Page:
Churches are considering allowing Sunday weddings to help clear a large backlog that has built up during lockdown.
Over 12,000 weddings have been postponed or cancelled in recent months do the pandemic.
Indoor gatherings of up to 100 people are expected to be permitted from July 20th; however, upcoming nuptials are likely to be very different to what we are used to.
On Lunchtime Live this afternoon, wedding planner Sharon McMeel said many weddings may take place outside of the traditionally popular months next year.
“What we are seeing is a huge amount of people have moved to say March of next year or April – the months that wouldn’t necessarily be big wedding months,” she said. “They are getting their Fridays and Saturdays in those months.
“Now we have the options of the Sunday which to some people would feel like a midweek date but if you can get the bank holiday weekends, it acts like a Friday or Saturday which is fantastic.”
She said social distancing will be the “biggest change” on the wedding scene in the coming months.
“Some venues are asking, if you have a guest who doesn’t drink maybe, to put them on dancefloor duties like the old days when the priest used to keep [people apart],” she said.
“The fact that venues can open and take 50 people or 100 people, whether that is indoors or outdoors is one thing but the actual social distancing is going to be the biggest and hardest thing for people to get used to.
“That will change the amount of people at a table; that will change whether you can have dancing or not – some venues are not permitting it. Others are permitting it but it will need to be spaced out, they might choose a bigger dancefloor area, things like that so you can give people space to enjoy the day but you are all spaced away from each other.”
She said one solution for couples may be to ask family members to self-isolate in the weeks before the big day.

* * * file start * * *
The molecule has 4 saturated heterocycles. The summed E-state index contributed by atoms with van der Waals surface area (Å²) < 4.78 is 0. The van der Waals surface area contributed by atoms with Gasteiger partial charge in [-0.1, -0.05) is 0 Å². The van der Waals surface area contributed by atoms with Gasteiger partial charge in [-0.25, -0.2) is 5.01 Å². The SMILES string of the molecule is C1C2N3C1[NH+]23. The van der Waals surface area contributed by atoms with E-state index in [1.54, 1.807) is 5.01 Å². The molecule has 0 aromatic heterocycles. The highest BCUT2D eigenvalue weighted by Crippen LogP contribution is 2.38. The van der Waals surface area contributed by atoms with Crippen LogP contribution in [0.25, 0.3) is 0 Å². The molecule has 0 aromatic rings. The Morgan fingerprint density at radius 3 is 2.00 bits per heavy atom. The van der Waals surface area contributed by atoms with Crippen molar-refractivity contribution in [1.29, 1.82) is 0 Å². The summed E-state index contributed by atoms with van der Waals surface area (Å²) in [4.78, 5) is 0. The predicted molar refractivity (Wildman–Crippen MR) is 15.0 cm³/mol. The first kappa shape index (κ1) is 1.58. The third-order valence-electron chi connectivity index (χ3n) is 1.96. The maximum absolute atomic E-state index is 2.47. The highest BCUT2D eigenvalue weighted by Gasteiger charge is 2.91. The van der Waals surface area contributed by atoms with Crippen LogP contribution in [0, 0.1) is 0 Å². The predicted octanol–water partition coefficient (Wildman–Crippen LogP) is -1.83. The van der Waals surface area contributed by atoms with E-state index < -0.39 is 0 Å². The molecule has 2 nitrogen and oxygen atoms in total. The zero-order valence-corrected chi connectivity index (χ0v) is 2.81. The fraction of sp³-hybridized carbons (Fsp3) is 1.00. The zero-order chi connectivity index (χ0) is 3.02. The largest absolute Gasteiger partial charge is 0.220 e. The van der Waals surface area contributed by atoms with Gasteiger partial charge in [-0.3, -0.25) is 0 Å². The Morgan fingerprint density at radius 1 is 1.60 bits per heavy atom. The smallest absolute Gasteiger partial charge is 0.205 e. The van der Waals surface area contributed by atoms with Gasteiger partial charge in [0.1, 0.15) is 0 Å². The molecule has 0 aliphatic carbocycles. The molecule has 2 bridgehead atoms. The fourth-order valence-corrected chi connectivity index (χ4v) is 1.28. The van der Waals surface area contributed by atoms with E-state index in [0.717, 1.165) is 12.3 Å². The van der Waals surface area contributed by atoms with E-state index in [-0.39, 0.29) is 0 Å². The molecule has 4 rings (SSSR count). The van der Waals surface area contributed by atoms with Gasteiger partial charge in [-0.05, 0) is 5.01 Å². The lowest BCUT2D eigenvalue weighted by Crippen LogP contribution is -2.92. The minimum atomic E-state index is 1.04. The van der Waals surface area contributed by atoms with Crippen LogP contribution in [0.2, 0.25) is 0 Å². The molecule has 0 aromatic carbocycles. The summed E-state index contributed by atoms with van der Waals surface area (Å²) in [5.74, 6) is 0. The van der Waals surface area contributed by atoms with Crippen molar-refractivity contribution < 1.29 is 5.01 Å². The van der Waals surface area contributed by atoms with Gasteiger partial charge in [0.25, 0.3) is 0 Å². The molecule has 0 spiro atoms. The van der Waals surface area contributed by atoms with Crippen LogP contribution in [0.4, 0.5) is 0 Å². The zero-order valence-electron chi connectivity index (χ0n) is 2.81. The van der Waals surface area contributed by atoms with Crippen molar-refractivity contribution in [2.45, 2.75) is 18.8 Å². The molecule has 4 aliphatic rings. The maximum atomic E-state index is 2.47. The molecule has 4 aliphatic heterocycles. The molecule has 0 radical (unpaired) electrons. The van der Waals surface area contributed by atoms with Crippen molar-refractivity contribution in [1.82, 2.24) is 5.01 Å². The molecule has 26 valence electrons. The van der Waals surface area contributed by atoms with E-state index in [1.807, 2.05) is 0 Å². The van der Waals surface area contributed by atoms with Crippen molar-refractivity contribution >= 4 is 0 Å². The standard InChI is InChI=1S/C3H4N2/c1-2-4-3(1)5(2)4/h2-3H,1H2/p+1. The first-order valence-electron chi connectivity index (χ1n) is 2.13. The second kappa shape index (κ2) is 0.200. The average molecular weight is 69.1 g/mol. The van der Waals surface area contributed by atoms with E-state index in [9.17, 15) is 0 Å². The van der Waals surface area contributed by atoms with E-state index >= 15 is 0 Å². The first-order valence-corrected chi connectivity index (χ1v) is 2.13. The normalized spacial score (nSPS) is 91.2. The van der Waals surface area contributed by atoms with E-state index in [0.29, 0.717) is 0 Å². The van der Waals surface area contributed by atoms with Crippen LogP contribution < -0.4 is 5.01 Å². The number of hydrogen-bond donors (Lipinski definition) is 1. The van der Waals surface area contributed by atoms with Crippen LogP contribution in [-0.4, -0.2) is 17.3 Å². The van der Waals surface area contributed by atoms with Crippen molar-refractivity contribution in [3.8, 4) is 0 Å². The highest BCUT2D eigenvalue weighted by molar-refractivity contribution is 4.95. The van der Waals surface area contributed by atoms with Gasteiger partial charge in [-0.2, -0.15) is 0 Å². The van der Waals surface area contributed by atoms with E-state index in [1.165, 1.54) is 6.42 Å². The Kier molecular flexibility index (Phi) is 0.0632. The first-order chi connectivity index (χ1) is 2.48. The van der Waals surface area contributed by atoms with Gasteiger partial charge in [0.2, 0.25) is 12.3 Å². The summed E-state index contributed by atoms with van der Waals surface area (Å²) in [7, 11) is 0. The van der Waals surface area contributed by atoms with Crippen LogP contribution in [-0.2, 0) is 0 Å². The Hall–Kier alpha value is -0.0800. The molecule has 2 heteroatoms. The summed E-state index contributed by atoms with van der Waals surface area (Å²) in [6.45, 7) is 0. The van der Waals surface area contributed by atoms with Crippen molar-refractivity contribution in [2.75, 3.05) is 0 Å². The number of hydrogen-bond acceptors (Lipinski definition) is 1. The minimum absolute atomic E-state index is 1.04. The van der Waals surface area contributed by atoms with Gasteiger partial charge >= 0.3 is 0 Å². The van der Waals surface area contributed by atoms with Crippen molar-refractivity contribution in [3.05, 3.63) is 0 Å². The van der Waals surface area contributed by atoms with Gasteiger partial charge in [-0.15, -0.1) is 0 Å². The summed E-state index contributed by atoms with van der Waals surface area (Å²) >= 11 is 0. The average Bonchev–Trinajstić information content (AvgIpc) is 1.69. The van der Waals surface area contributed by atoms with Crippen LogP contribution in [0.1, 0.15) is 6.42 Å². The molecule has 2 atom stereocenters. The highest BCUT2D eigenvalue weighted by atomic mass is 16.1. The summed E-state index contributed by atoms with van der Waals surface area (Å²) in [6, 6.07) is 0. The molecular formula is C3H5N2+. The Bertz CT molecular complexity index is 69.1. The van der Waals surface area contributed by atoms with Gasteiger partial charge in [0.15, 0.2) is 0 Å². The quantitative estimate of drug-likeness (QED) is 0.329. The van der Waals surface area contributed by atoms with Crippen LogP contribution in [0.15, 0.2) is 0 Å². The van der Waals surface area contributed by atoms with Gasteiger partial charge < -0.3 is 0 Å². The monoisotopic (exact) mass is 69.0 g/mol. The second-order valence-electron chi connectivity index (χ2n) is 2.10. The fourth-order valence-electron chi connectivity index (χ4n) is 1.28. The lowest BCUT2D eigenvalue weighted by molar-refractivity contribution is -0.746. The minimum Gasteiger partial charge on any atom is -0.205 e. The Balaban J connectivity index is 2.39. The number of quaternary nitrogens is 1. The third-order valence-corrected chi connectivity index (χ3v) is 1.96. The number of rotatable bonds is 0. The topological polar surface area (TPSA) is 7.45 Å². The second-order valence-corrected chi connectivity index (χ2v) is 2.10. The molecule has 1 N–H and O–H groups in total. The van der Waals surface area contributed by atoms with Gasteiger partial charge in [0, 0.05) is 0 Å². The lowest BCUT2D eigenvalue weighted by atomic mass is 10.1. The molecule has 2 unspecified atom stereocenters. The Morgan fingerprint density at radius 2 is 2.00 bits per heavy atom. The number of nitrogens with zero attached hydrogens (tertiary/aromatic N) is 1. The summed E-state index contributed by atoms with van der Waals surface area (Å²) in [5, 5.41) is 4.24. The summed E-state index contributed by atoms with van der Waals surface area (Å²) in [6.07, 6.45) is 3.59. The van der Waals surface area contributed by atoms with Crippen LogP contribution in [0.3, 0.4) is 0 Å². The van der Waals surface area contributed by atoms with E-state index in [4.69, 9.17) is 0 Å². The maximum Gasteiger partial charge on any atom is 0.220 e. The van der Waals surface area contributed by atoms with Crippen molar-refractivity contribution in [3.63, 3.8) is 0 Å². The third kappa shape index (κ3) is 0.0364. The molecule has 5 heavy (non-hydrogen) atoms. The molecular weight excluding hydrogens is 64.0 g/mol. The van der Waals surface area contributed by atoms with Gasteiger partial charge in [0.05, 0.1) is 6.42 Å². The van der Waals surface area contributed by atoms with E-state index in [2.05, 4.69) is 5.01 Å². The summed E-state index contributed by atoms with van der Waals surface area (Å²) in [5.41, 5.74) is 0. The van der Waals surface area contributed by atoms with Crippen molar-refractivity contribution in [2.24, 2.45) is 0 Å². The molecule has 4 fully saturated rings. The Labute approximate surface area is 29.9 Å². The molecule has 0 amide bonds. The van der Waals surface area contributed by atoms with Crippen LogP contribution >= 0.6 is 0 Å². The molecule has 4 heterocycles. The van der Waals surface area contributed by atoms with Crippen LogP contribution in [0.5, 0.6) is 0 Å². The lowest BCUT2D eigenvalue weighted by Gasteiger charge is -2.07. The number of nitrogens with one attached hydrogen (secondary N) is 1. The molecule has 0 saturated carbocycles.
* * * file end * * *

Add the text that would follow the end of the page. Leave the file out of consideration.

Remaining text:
“If your wedding is coming up and your family and friends want to have that with you, the solution may be for those people to be quarantining for those two weeks before your wedding,” she said.
“It’s not ideal but if you want to be able to come up with a solution for these problems, we are going to have to look at slightly different ways to doing things.”
Ms McMeel said couples will have decide if they are comfortable with doing things differently or would prefer to wait and see what happens with the pandemic.
“Depending on the couple, they won’t want to go ahead with it unless we are back to the stage where we can hug each other coming out of the ceremony; where we can congratulate each other properly, where we can do the Siege of Ennis across the dancefloor – all the good traditional moment we would have,” she said.
“Part of us is hoping that we will get back to that and that we will be able to get back to that soon and it will depend on all the things we are doing up until now, including travel,” she said.
“But part of us will have to maybe look at change. We will have to look and see is this something we will just have to accept? Will we either have to accept that we will have larger weddings with the social distancing element and think about how do we make that fun? How do we things differently?
“Or will we go more towards the smaller weddings where people are doing that at home now; they are doing smaller groups of family where they know the little clusters of family are COVID free so they are happy and comfortable with those people being together and being able to dance together and being able to hug and being able to enjoy what we are used to celebrating.”
You can listen back to the full interview here: